On this Epiphany Sunday, let us pause for a moment and create a space in our hearts and minds to give thanks for the blessing of God’s presence…
And so we pray…
O Shining Light, we give thanks for the light of this day,
for the light of eternal love, for the light of the journey
to justice and peace, and for the light of your grace in our lives.
Shine through us, we pray, that the light of your love and peace
may spread throughout the world. Amen
On the first Sunday of the Advent season we heard words of encouragement and invitation from the prophet Isaiah who says, “Come let us walk in the light of God!”. (Isaiah 2:5)
Throughout Advent and Christmas the theme of light was prevalent and was a reassurance to us of God’s presence and guidance.
Today, from Matthew’s Gospel, we hear again the story of the Magi who travelled by the light of a star and discovered the Christ-Child in humble circumstances and who were forever changed by this experience.
Matthew tells us these wise ones were “overwhelmed with joy” and “knelt down and paid [the Christ-Child] homage”. (Matthew 2:10,11) They offered precious gifts of gold, frankincense and myrrh – gifts suitable for a king. This king – the prince of peace that Isaiah foretold – would change many lives and give life and hope to all people.
The significance of the Magi can easily escape us. Their’s is a wonderful story of adventure, discovery and celebration. Their’s is also a story of new found loyalty to a humble person who has no earthly wealth or status and a commitment to share the experience of the radiance of God’s loving presence with others. Scholars have often noted the importance of this story because Matthew recorded his gospel account with his Jewish contemporaries in mind. It is significant that it was non-Jewish wisdom seekers that discovered and honoured the Christ-Child. Matthew recognized that God’s light is revealed in the life and ministry of the one who was called Christ and that the illumination from this light is for all people everywhere.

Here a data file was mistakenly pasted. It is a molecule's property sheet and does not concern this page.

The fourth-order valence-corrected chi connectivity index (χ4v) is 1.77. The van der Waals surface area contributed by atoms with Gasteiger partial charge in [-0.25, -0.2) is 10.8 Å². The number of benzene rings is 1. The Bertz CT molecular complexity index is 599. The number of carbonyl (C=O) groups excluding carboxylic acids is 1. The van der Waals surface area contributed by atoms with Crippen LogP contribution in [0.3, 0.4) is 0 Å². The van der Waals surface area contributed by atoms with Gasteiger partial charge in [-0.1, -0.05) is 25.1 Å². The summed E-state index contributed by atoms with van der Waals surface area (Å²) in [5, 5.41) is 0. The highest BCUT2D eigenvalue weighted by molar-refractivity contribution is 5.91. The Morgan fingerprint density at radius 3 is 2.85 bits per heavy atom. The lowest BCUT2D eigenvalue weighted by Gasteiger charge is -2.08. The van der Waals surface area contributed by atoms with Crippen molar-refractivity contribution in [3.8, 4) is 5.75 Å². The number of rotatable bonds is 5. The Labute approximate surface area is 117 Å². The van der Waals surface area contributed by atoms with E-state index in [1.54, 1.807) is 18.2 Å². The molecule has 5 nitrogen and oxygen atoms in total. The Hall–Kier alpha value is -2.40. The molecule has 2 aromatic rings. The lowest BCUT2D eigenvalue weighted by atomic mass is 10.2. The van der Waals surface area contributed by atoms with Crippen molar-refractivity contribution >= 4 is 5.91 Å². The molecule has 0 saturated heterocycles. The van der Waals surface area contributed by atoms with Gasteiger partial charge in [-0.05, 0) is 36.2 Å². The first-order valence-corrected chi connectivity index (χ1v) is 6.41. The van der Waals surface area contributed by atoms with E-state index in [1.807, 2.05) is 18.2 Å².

While reflecting on this I couldn’t help think about the cantata that Terry Macham composed, entitled “Looking for the Light”. This cantata dramatically highlights scripture stories and addresses the human yearning for assurance of God’s presence and guidance. Toward the end of the cantata – in the reprise of Looking for the Light – there is an important shift in focus from “looking for the light of God” to “living in the light of God”. For me, this is what Epiphany Sunday is all about – a reminder of the presence and revelation of the light of God’s love and also an imperative to go and live in the light of God – sharing God’s love with others.